Thus our current dependence on oil is not an aberration, it is the norm. Every energy source has brought certain cultural values with it — think of slavery and coal as two of the most obvious examples. Art & Energy traces the entire history of these transitions. In a world without oil, renewable energy will take the place of oil and gas, and we will eventually become as dependent on the culture of stewardship of the earth and the body as we are today on consumption. Undoubtedly there will be downsides to the new culture that we cannot yet anticipate. We are going to be learning how to see ourselves and others as mutually interested collaborative stewards rather than essentially competitive consumers. The stakes are high: as the planet’s only species committed to learning, in order to save our habitat we now have to learn sustainability.
These predictions are generally consistent with the post-fossil fuel world that Ian Morris projects in the other book that Margaret cites, his Foragers, Farmers and Fossil Fuels: How Human Values Evolve (Princeton University Press, 2015). Stewardship and sustainability will be supported by the greater equality (including gender equity) and the resistance to violence that Morris foresees. It is always exciting (and reassuring) when two scholars working from different assumptions and in diverse disciplines reach broadly parallel conclusions.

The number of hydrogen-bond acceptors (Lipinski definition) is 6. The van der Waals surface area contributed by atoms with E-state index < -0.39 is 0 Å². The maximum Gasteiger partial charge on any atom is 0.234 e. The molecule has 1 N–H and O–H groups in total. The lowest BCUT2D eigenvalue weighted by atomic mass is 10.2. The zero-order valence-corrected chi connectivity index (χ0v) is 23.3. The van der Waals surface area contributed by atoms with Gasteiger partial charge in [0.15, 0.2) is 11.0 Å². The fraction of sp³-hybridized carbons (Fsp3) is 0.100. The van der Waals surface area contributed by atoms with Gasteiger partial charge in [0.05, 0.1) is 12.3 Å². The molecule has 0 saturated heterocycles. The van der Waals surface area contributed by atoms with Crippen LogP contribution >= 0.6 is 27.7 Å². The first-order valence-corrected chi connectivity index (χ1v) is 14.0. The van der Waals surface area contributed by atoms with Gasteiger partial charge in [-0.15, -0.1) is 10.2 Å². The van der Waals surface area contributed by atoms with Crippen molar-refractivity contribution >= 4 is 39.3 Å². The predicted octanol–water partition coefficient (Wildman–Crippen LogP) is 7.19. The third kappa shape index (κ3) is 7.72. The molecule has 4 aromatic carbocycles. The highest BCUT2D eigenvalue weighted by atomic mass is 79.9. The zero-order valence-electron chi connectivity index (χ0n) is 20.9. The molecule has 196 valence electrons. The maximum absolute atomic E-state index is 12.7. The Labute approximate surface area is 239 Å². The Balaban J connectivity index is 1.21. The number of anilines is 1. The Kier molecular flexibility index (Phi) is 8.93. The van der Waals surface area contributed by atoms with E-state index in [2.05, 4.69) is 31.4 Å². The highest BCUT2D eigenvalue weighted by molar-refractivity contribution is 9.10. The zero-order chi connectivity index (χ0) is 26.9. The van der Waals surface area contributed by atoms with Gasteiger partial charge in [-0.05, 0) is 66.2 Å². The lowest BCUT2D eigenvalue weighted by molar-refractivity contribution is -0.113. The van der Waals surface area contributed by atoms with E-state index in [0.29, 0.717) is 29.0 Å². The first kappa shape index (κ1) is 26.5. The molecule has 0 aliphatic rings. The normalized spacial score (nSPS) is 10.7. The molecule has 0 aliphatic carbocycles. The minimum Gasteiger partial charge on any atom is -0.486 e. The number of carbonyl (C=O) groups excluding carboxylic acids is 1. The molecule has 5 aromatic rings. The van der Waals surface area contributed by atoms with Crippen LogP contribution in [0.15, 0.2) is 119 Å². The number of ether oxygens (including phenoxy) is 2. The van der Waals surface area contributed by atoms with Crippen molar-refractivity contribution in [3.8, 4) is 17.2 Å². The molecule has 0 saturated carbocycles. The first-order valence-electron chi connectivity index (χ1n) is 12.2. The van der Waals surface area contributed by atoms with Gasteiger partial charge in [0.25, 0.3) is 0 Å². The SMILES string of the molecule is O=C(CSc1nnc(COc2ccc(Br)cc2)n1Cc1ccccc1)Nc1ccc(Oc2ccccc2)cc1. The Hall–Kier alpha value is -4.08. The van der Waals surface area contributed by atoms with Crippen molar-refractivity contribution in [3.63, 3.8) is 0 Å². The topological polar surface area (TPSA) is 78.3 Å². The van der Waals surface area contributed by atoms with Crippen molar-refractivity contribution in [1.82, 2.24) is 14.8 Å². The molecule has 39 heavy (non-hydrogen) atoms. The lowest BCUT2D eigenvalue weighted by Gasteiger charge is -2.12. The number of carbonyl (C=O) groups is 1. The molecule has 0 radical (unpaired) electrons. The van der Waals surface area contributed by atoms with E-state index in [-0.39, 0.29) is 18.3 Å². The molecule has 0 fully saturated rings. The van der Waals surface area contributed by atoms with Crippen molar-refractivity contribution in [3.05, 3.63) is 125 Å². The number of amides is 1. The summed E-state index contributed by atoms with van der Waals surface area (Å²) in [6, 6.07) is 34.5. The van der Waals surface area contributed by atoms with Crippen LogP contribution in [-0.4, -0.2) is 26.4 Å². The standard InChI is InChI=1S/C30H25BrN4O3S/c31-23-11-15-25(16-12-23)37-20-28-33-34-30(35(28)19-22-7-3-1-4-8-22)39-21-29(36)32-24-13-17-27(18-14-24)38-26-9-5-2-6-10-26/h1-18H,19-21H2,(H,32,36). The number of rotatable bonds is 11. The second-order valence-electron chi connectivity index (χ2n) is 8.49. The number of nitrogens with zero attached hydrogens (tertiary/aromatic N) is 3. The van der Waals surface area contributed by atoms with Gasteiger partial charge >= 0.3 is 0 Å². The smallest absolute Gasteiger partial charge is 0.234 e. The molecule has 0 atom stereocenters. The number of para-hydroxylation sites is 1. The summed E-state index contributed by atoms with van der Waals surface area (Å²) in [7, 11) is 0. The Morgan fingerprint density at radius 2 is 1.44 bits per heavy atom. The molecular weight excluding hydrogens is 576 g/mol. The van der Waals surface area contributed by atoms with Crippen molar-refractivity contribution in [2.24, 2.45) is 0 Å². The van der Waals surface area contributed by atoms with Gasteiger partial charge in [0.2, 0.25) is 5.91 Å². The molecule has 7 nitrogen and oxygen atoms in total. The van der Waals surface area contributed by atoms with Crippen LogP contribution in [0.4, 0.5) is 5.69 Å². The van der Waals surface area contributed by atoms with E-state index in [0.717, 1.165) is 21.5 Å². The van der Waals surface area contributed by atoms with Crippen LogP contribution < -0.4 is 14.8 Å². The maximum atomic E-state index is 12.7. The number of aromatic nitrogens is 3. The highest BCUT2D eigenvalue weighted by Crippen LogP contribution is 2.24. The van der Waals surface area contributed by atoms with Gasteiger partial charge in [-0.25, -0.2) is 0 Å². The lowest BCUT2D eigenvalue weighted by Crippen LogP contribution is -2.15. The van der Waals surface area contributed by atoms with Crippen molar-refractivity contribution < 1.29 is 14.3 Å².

There is a trend here: the bigger and more developed societies become, the fewer of them there are, and the fewer chances humanity gets to work through its problems. In our own age, we effectively have just one global fossil-fuel society, and we only get one chance to shatter the ceiling over it. Failure is not an option.